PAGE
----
• Start early. From the moment you know that you will be a father, you can be involved in your child’s life. If possible, go with your child’s mother to any doctor’s appointments, where you will be able to hear the baby’s heartbeat, see a sonogram of the baby, and ask any questions. If you have not been around children, try to spend some time with family or friends with infants. Talk about the experience of having a baby with other dads, or pick up a book and find out what to expect – they’re not just for moms! It’s natural for first time parents to be worried. No one knows what they are doing the first time. There may be parenting, childbirth, or other classes for both parents or even specifically for dads in your community or through a local hospital. 
  • Be ready for change. Having a child brings financial, lifestyle, and other adjustments. Children are expensive – there’s no doubt about it! However, there are ways you can prepare for this. Find out from other fathers what some of the costs are that you can expect. Some places of work allow dads to take some time off around the birth of their child – ask what the policy is at your work. Start saving as soon as you know you are having a baby. Even if you are separated from your child’s mother, you should help support your child. Not only are you legally required to help support your child, but supporting your child also means being there to care for her daily needs. Talk to your child’s mother about how you will share the responsibility of caring for your child. Make sure that neither of you get overwhelmed, and take out some time for yourselves, as well.
  • Take on specific tasks. When it comes to taking care of your child, there are few specific roles for moms or dads. A good way of bonding with your child, beginning early on, is to decide on a few things that you will do with him. For example, you can give him a bath, read to him, or be part of the bedtime routine. You can choose one day a week to pick him up from school, or be the one to take him to certain activities.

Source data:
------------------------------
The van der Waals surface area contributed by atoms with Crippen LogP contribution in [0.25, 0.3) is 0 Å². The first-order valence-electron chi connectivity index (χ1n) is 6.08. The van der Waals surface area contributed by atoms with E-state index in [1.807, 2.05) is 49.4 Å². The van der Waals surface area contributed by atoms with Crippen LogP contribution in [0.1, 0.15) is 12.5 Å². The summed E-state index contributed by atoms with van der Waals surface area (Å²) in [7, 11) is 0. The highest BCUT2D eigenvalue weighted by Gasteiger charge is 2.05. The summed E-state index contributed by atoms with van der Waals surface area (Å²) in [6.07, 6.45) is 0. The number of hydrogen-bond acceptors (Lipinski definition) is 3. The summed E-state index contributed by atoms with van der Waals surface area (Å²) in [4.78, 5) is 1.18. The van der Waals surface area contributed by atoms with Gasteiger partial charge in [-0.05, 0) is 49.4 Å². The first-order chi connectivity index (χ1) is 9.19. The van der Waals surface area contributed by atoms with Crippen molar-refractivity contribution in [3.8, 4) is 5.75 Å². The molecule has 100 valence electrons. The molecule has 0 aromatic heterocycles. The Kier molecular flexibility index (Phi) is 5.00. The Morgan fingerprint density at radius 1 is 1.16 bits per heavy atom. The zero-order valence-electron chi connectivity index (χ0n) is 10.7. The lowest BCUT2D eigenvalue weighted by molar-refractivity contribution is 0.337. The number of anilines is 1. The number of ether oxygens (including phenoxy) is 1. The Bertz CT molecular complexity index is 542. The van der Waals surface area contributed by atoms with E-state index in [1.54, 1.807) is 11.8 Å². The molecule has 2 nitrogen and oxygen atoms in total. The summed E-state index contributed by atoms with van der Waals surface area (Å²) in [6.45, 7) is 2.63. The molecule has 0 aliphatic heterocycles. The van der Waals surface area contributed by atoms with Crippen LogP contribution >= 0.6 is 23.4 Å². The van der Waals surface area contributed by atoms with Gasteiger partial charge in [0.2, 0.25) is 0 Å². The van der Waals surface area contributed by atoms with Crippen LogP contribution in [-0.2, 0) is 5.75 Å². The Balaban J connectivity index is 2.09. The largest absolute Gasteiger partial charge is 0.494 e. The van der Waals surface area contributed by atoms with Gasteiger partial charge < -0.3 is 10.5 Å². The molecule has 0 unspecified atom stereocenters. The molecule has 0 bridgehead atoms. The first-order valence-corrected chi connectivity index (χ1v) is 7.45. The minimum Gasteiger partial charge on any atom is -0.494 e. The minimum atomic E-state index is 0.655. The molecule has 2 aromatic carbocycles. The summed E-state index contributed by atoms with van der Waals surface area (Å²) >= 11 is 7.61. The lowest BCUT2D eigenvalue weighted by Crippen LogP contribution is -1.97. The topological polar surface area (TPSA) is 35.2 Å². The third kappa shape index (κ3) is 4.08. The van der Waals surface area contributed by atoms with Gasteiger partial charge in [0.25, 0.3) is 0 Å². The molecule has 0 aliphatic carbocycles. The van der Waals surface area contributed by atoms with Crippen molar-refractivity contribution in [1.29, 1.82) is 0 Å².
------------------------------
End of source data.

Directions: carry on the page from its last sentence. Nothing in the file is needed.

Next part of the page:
• Get involved. Whether you are a working father or you stay at home, whether you live with your child or apart from her, know what is going on in her life. Attend school events, know her activities and whereabouts, and help with homework. Be the ‘good guy’ and the ‘bad guy’ – be around for the fun times but also participate in disciplining your child and teaching her responsibilities and values.

 Source Nurturing Your Family Especially for Dads

CTF’s Fatherhood Initiative’s Ten Tips for being a Great Dad

1. Respect Your Child’s Mother.                                                                                                                                                                                                                 

 If you are married, keep your marriage strong and vital. If you aren’t married, it is still important to respect and support the mother of your children.

2. Spend time with your children.
How a father spends his time tells his children what’s important to him. By sharing time with your children, you tell them they are important to you.

3. Earn the right to be heard.
Too often a father only speaks to his children when they have done something wrong. Begin talking with your kids when they are young, praise them and take time to listen to their ideas and problems.

4. Discipline with love.
All children need guidance and discipline, not as punishment, but to set reasonable limits. Remind your children of the consequences of their actions and provide meaningful rewards for good behavior.

5. Read to your children.
Begin reading to your children when they are very young. Instilling your children with a love for reading is one of the best ways to ensure they will have a lifetime of personal and career growth.

6. Show affection.
Children need the security that comes from knowing they are wanted and loved by their family. Parents, especially fathers, need to feel comfortable and willing to hug their children. Showing affection every day is the best way to let your children know that you love them.

7. Eat together as a family.
Sharing a meal together can be an important part of family life. It gives kids the chance to talk about what they are doing and is a good time for fathers to listen and give advice.

8. Be a teacher and a role model.
A father will see his children make good choices because he has taught them about right and wrong and encouraged them to do their best. By demonstrating honesty, humility and responsibility, fathers can show their children what is important in life. A daughter who grows up with a loving father learns that she deserves to be treated with respect.

9. Realize that a father’s job is never done.
Even after children are grown and leave the home, they will still look to their fathers for wisdom and advice. Fathers continue to play an essential part in the lives of their children as they make decisions about education, jobs, marriage and starting their own families.

10. Reach out to other parents for support.
Discuss parenting with other parents – both moms and dads. Share ideas, solve problems, find out what other parents are doing to tackle issues of discipline, safety, and communication. Get to know the parents of your kid’s friends. Consider joining or starting a dads’ group in your area. You can learn a lot, find support and camaraderie and enjoy parenting more when you are friends with other parents.

Source: click here.